While the Rams make the final X’s and O’s changes through classroom and on-field preparations before heading west Sunday to face the Seattle Seahawks on Monday Night Football, they are also preparing for the Seahawks fans better known as the 12th Man.

A common segment within a practice session for all levels of football is dealing with crowd noise. The use of noise comes in several forms: jet engine, crowd cheering and when I coached at Washington, coach Don James had the marching band come to practice on Thursdays and practice their routine, standing on the sideline, while the team went through their play script and two-minute drill.

I was a junior at Newport High School in Bellevue, Wash. (suburb 10 miles east of Seattle), when the Nordstrom family was awarded an NFL franchise in 1976. Prior to that year, Seattle football fans were forced to watch local high school and semi-pro games, travel to Vancouver, Canada for CFL football, but the biggest draw was the University of Washington Huskies.

With the arrival of the Seahawks, the Seattle fan base finally had their own professional football team. As the Seahawks strengthened their young franchise, their loud, sold-out crowds became known as the 12th Man.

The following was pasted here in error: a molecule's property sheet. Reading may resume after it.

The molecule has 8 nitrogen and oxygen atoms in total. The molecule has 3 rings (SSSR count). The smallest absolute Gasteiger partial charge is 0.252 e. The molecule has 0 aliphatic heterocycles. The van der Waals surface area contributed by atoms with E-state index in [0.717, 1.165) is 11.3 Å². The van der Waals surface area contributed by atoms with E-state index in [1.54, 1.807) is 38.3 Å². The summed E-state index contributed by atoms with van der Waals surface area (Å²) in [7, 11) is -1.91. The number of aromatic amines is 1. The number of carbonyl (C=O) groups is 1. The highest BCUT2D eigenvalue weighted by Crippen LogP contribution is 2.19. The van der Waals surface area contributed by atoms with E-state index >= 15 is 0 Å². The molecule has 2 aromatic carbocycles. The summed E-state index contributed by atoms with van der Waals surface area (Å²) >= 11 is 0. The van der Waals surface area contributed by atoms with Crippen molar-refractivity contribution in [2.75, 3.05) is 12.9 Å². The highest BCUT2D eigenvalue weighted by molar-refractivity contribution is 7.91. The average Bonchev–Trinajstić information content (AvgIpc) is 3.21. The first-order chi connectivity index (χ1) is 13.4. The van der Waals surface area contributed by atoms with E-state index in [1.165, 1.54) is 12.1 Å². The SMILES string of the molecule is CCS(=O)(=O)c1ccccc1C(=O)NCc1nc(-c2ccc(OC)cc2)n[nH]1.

The Seattle fans were and remain passionate about their Seahawks and have a major impact on the success of the team. In the early ‘80s, Seahawks president Mike McCormack retired the No. 12 on Dec. 15, 1984.

Seattle played their games in the early ‘80s in the King Dome, a cement tomb, where the fans became known as the loudest in the NFL. The NFL instituted a noise rule in 1985. Despite the rule, the 12th Man continued the tradition, giving the Seahawks a home-field advantage to this day.

Seahawks owner Paul Allen and the state of Washington built a new stadium in 2003. That same year, the 12th Man was honored with a flag, representing the fans. The tradition of the 12th-Man Flag began on Oct. 12, 2003, when 12 original season-ticket holders hoisted the flag prior to kickoff.

Prior to kickoff at every home game, a local celebrity is honored in hoisting the 12th-Man Flag. At every home game just before kickoff, the flag is raised in honor of the fans, the 12th Man. The flag has become a symbol of Seahawks supporters throughout the Pacific Northwest.

The 12th Man has helped force Seahawks opponents into more false starts than any other stadium in the NFL. The Rams have a tough opponent in the Seattle Seahawks on Monday night. While the nation will be watching, they also have to battle the 12th Man as well.

On Nov. 27, 2005, the Seahawks defeated the New York Giants in a dramatic overtime win. The 12th Man’s vocal support helped contribute to the victory by causing 11 false-start penalties and three missed field goals.

Then-coach Mike Holmgren dedicated the game ball to the 12th Man the following day. The ball, now known as the 12th-Man Ball, resides in the Wells Fargo Club.

®The term 12th Man is a trademark of Texas A & M University.